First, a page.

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gustavjorlov commented Mar 1, 2024

  • The Y38K problem doesn't exist

@pierreinglebert
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The leap year is not only every 4 years, if the year is divisible by 100, the leap year happens every 400 years. 2100 for example, wont be a leap year.
https://en.wikipedia.org/wiki/Century_leap_year

@Mottie
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Mottie commented Mar 11, 2024

This is my new favorite picture to share with everyone - UTC +13! 🤯

timezones in Antarctica

time zone map of Antarctica with UTC +13 time zone

@MetroidIsPrettyCool
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  • No software will ever have to handle non-Earth days (e.g. Martian Sols)
  • Well, no software will ever have to handle non-Earth days and Earth days together. (e.g. the Mars Relay Network)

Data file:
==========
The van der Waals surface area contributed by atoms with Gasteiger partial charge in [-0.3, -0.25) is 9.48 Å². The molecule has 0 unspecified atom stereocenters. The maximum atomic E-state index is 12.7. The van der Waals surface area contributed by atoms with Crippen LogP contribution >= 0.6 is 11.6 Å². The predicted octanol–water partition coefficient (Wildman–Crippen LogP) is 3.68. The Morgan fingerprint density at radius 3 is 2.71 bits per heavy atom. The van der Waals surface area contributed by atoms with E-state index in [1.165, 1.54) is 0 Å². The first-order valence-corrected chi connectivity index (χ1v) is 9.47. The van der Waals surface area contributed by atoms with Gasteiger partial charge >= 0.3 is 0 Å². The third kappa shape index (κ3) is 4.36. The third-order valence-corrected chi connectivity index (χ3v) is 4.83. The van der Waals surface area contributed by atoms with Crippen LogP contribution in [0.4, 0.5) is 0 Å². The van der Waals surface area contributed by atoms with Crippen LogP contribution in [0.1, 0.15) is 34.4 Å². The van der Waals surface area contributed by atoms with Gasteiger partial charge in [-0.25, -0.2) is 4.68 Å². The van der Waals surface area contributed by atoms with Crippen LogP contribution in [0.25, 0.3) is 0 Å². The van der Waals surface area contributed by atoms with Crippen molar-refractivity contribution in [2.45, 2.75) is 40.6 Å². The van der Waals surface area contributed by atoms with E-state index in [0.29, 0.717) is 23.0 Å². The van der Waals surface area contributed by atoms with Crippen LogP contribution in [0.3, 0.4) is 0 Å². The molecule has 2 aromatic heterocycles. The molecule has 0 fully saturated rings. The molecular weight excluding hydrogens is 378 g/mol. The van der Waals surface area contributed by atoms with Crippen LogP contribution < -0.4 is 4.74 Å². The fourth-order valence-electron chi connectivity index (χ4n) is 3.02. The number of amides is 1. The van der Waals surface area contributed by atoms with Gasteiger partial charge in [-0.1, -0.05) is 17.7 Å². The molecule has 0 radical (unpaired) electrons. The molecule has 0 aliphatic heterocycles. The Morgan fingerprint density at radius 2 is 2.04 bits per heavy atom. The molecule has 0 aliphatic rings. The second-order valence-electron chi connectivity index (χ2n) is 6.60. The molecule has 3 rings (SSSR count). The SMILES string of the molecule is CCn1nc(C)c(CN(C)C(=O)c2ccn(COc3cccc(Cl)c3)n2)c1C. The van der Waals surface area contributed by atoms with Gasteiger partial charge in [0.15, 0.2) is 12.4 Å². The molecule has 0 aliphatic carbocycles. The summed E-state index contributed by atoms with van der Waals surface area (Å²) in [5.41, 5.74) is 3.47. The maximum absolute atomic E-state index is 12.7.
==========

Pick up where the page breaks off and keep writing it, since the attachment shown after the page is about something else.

• Speed-of-light delay is always negligible (e.g. when synchronizing to GPS atomic clocks)
  • Atomic clocks keep perfect time (e.g. even NIST-F2 has a relative uncertainty value)
  • Durations expressed as integers will always be measured in seconds (e.g. nanoseconds)
  • Well, some SI multiple of a second (e.g. ncurses.h's halfdelay(int) uses tenths of a second)
  • Well, some power of ten multiple of a second (having trouble finding a good example, but I'm certain I've seen half-seconds used somewhere)
  • Durations expressed as negative integers will always have a consistent meaning (e.g. ncurses.h's timeout(int) uses negative numbers to indicate a blocking read, but it also commonly means a second event occurred before a first)
  • No software will ever deliberately mishandle dates (e.g. Lotus 1-2-3 bug)
  • No software will ever deliberately mishandle timers (e.g. Spectre mitigation in web browsers)
  • Nobody will ever want to compare dates more than a hundred years apart (I mean, duh)
  • We know the length of every historical year (e.g. the pre-Julian-reform Roman calendar)
  • Displays will refresh at integer frequencies (e.g. NTSC video is 29.97 frames per second)
  • Displays will refresh at consistent frequencies (It's a clock, it's going to slip)
  • Two signals with the same clock rate will be synchronized (e.g. analog video compositing)
  • Two synchronized signals with the same clock rate will stay synchronized (e.g. turn signals)

@blubberdiblub